By the time he was sixteen, his superb artistry and technical proficiency started attracting aspiring guitar players, who watched him play with the likes of Art Farmer and Pete Jolly. Howard, however, felt the need to learn more about the complexities of the profession, so at 17 he became associated with Howard Heitmeyer, and started seriously studying the larger formal and technical problems of music and guitar—including the Joseph Schillinger method—as well as composition with Albert Harris and Fabian Andre. In the meanwhile, he continued to delight audiences with the best jazz he could perform in any and all gigs he could find near his hometown.

It wasn't enough though, so late in 1950 Roberts, looking for a more active musical community, moved to Los Angeles carrying only his guitar and amp. In the early days he lived a vagabond life, subsisting on chocolate chip cookies, sleeping in cars, and jamming in after-hours clubs. But after about a year of trying to find a job, he was engaged to work on "The Al Pierce Show," a radio broadcast that a prescient 10-year-old Howard had told his mom he'd be on someday. It was the first folding money he was to make in L.A.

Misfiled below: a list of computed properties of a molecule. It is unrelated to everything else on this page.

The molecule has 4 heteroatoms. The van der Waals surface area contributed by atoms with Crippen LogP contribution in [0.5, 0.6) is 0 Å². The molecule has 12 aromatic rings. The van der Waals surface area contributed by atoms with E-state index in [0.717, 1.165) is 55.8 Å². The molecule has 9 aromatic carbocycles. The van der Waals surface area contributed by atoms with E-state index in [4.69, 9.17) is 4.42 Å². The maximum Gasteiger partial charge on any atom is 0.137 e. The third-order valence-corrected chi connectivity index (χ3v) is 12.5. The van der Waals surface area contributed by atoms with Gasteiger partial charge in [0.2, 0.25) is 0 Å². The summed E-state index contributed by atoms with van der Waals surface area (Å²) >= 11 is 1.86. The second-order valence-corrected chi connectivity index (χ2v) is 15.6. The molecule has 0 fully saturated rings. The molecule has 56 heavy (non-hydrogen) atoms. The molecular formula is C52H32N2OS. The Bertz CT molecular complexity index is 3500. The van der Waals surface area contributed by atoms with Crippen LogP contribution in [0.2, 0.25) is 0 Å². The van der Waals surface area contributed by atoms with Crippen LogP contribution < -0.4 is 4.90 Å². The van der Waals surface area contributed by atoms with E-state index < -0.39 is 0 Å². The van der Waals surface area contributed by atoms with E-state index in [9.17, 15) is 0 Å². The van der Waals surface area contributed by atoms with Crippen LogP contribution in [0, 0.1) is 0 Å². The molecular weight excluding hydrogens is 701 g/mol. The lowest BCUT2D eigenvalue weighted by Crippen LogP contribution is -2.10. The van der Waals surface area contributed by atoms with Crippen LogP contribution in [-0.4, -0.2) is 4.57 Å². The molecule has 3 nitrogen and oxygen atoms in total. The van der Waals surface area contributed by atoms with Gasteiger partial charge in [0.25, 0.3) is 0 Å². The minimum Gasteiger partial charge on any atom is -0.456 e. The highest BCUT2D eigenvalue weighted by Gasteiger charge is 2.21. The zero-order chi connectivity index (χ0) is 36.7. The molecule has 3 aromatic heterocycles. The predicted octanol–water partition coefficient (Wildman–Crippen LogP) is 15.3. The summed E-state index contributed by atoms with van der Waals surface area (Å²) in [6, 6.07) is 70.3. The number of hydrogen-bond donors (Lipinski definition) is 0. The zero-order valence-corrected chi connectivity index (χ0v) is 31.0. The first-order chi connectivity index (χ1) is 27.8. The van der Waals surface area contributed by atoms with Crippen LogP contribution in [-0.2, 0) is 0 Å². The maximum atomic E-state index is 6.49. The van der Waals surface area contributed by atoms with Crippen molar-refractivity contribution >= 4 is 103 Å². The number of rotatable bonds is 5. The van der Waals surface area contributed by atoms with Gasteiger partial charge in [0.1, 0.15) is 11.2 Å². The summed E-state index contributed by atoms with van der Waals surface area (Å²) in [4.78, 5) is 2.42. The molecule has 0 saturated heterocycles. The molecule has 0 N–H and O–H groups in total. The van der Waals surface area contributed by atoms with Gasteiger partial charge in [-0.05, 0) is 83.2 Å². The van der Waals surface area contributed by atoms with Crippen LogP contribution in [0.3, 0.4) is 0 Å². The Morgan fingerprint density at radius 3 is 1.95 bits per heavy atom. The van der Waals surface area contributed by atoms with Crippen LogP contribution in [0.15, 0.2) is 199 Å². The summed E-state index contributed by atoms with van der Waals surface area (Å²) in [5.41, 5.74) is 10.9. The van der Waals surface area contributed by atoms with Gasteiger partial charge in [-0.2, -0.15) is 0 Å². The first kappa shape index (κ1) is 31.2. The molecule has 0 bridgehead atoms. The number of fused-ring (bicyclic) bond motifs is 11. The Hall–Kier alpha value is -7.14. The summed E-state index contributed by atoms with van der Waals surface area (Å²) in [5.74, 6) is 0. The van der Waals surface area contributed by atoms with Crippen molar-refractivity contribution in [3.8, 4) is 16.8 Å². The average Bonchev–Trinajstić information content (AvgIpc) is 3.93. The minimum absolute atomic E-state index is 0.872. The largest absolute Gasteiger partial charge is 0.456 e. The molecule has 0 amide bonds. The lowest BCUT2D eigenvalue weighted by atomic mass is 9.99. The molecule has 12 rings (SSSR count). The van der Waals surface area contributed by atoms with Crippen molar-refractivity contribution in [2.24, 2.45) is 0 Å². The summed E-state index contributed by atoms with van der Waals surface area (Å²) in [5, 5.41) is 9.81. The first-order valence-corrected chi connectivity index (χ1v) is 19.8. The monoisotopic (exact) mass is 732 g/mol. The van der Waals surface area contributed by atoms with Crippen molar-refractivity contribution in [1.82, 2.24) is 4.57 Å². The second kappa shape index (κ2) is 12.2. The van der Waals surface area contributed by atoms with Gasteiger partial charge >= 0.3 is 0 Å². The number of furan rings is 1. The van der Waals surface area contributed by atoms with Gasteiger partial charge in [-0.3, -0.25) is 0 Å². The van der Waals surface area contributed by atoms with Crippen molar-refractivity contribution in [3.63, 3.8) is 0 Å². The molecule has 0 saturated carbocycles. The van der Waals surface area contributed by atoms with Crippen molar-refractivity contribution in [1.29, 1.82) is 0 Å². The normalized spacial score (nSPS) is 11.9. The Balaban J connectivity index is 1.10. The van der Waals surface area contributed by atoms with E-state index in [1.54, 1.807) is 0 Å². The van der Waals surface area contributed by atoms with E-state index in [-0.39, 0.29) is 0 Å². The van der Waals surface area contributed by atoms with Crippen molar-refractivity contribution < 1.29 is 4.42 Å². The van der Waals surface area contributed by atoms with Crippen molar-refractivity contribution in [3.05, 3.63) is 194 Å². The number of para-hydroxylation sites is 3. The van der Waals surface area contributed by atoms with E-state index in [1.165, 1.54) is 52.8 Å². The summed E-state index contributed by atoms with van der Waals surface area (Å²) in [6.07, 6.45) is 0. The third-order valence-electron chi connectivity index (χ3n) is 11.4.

By 1953 he had become the director of Guitar Curriculum at the Westlake College of Music the first accredited vocational music school in the U.S.A. That same year he also joined Bobby Troup's Trio which included Bob Enevoldsen on bass. It seems that the jazz backgrounds of Enevoldsen and Roberts rubbed off on Troup with excitingly salutary effects.

With the encouragement and assistance of Johnny Mercer, the trio became a permanent panelist on the CBS-TV musical quiz-variety show "Musical Chairs." One of the reasons for the success of this television musical panel was the steady stream of fine music turned out by Troup's group.